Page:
What is Roof Decking? (Definition + Tips)

What is Roof Decking Graphic

What is Roof Decking?

In short, the roof deck is the roofing material that lays between the structural components of a roof (the joists and trusses), the insulation, and the waterproofing layers (coatings, roofing materials, layers, etc). The roof deck is the section of the roof where everything else is placed. Because of this, it needs to be strong enough to hold weight and be durable enough to cope with having some give.

There are a wide variety of materials that can be used for roof decking. This can include anything from wood to cement, concrete to steel. The type of material used depends on just how much weight that it needs to carry.

There are other factors involved including the weight of any air conditioning equipment, rainfall in the area, and any potential build up of snow. Special features, something like walking decks or rooftop swimming pools or bars may also be needed for extra support. 

The type of roof decking varies based on whether you have a commercial or residential need. Residential buildings will likely use wood for the roof decking because it stands up to the weight of just about anything that will be placed on top of it.

Types of Roof Decking

Generally speaking, there are three different types of roof decking to keep in mind: tongue and groove, plywood or OSB sheathing, and plank sheathing. Understanding the different kinds can give you a good idea of what to expect out of each.

Tongue and Groove

Tongue and groove decking is usually done with a 2×6 “tongue” formed on one edge of the board. This is meant to fit snugly into the “groove” in the board that is adjacent to it. This can be something of a challenge to replace as it is something that is not readily available in most lumber yards.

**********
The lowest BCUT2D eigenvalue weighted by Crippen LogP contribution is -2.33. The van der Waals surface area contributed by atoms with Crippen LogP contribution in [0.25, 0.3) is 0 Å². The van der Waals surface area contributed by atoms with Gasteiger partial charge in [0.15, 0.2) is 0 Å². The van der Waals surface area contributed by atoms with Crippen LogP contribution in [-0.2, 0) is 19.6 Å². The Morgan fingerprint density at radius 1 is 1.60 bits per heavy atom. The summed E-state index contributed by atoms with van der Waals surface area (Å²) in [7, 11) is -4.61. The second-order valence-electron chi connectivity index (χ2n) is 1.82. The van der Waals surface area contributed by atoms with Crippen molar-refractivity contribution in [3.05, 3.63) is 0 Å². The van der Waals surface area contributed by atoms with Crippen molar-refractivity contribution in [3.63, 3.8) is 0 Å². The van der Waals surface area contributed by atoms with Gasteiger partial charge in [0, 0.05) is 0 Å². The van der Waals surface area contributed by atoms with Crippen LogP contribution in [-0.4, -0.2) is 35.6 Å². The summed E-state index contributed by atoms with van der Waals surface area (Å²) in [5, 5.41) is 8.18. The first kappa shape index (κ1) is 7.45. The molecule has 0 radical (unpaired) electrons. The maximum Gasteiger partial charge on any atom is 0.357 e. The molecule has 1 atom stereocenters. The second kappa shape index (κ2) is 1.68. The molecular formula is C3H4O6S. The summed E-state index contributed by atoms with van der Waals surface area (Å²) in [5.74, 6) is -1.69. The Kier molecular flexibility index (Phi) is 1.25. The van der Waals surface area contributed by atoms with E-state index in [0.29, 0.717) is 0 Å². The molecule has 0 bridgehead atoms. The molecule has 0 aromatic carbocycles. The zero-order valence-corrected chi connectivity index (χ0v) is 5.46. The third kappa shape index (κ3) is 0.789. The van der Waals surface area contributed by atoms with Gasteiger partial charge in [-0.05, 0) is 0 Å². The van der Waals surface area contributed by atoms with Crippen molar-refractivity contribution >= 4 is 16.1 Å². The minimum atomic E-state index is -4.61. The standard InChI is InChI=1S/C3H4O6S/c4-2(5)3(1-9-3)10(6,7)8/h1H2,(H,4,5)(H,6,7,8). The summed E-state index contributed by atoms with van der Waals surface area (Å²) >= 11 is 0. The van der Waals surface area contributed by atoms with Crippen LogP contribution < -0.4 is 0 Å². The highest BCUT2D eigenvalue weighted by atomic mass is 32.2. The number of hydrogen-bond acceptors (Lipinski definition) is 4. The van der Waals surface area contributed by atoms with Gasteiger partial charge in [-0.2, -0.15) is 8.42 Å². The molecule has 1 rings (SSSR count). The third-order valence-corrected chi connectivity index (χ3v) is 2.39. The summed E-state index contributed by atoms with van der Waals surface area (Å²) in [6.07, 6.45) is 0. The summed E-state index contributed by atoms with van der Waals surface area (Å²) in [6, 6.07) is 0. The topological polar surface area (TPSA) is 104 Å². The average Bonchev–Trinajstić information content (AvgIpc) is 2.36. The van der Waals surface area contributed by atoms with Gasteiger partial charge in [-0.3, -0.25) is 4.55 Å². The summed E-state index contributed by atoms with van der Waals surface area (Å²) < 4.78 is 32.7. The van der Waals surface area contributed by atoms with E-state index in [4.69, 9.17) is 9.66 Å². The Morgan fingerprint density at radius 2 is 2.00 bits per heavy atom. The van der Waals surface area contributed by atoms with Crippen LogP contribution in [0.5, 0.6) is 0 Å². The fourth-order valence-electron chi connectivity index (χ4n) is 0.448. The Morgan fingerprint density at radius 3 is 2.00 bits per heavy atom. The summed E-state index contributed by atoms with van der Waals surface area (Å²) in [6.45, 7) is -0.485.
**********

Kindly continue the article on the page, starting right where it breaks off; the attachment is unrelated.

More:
Generally speaking, this is a highly durable and stout kind of roof decking. The only time that it will need to be repaired is when it has had any extensive exposure to moisture. Be sure to take a long look when going over your tongue and groove roof decking.

Plywood or OSB Sheathing

When it comes to plywood or OSB sheathing, you may have seen it before under the false term of Wafer Board. Builders began using this method because it has strength and longevity against splitting. These methods became more and more popular in the early 1980s and 1990s and is now almost exclusively used by builders across the industry.

There are a few points that you should definitely be aware of during the installation process. Make sure to install the boards using staggered vertical joints and make certain they are parallel to the ridge line. The vertical joints that are between the boards have to be supported along the whole length and need to be nailed securely.